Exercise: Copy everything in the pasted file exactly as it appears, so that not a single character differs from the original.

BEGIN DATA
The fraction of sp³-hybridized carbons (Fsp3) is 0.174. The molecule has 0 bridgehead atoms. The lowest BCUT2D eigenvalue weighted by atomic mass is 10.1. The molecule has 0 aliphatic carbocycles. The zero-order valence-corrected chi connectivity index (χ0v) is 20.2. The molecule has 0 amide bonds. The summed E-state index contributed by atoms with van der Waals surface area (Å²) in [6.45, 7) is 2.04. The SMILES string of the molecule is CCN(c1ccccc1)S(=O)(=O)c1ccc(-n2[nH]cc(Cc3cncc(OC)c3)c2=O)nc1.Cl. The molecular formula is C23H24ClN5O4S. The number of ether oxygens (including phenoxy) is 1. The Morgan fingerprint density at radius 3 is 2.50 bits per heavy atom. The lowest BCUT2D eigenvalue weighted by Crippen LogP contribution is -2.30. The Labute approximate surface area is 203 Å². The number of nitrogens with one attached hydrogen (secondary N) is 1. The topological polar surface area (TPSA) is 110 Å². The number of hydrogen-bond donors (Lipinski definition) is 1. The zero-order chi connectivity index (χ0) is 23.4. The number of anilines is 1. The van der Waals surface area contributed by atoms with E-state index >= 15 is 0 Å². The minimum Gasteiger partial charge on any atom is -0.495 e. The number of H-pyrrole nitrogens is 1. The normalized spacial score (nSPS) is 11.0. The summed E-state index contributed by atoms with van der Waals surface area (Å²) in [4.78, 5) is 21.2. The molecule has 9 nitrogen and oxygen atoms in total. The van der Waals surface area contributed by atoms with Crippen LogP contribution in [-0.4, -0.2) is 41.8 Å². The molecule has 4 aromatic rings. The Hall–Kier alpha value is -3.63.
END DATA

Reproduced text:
The fraction of sp³-hybridized carbons (Fsp3) is 0.174. The molecule has 0 bridgehead atoms. The lowest BCUT2D eigenvalue weighted by atomic mass is 10.1. The molecule has 0 aliphatic carbocycles. The zero-order valence-corrected chi connectivity index (χ0v) is 20.2. The molecule has 0 amide bonds. The summed E-state index contributed by atoms with van der Waals surface area (Å²) in [6.45, 7) is 2.04. The SMILES string of the molecule is CCN(c1ccccc1)S(=O)(=O)c1ccc(-n2[nH]cc(Cc3cncc(OC)c3)c2=O)nc1.Cl. The molecular formula is C23H24ClN5O4S. The number of ether oxygens (including phenoxy) is 1. The Morgan fingerprint density at radius 3 is 2.50 bits per heavy atom. The lowest BCUT2D eigenvalue weighted by Crippen LogP contribution is -2.30. The Labute approximate surface area is 203 Å². The number of nitrogens with one attached hydrogen (secondary N) is 1. The topological polar surface area (TPSA) is 110 Å². The number of hydrogen-bond donors (Lipinski definition) is 1. The zero-order chi connectivity index (χ0) is 23.4. The number of anilines is 1. The van der Waals surface area contributed by atoms with E-state index >= 15 is 0 Å². The minimum Gasteiger partial charge on any atom is -0.495 e. The number of H-pyrrole nitrogens is 1. The normalized spacial score (nSPS) is 11.0. The summed E-state index contributed by atoms with van der Waals surface area (Å²) in [4.78, 5) is 21.2. The molecule has 9 nitrogen and oxygen atoms in total. The van der Waals surface area contributed by atoms with Crippen LogP contribution in [-0.4, -0.2) is 41.8 Å². The molecule has 4 aromatic rings. The Hall–Kier alpha value is -3.63.